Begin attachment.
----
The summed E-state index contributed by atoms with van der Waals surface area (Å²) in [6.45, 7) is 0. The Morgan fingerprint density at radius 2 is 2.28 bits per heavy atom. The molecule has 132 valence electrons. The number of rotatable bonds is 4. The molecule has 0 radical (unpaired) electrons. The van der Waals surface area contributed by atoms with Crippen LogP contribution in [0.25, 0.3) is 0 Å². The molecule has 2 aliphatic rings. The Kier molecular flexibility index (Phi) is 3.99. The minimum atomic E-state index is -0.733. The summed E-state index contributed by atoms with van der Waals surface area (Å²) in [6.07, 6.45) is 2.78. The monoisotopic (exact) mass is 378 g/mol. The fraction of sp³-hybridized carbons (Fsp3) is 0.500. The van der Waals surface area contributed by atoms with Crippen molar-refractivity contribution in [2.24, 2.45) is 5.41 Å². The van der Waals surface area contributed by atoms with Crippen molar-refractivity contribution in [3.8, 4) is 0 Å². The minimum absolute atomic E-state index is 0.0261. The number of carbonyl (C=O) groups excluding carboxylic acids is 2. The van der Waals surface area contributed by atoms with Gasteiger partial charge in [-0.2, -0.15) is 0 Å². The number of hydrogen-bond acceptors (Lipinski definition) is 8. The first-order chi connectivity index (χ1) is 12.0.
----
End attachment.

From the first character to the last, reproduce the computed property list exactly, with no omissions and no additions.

The summed E-state index contributed by atoms with van der Waals surface area (Å²) in [6.45, 7) is 0. The Morgan fingerprint density at radius 2 is 2.28 bits per heavy atom. The molecule has 132 valence electrons. The number of rotatable bonds is 4. The molecule has 0 radical (unpaired) electrons. The van der Waals surface area contributed by atoms with Crippen LogP contribution in [0.25, 0.3) is 0 Å². The molecule has 2 aliphatic rings. The Kier molecular flexibility index (Phi) is 3.99. The minimum atomic E-state index is -0.733. The summed E-state index contributed by atoms with van der Waals surface area (Å²) in [6.07, 6.45) is 2.78. The monoisotopic (exact) mass is 378 g/mol. The fraction of sp³-hybridized carbons (Fsp3) is 0.500. The van der Waals surface area contributed by atoms with Crippen molar-refractivity contribution in [2.24, 2.45) is 5.41 Å². The van der Waals surface area contributed by atoms with Crippen molar-refractivity contribution in [3.8, 4) is 0 Å². The minimum absolute atomic E-state index is 0.0261. The number of carbonyl (C=O) groups excluding carboxylic acids is 2. The van der Waals surface area contributed by atoms with Gasteiger partial charge in [-0.2, -0.15) is 0 Å². The number of hydrogen-bond acceptors (Lipinski definition) is 8. The first-order chi connectivity index (χ1) is 12.0.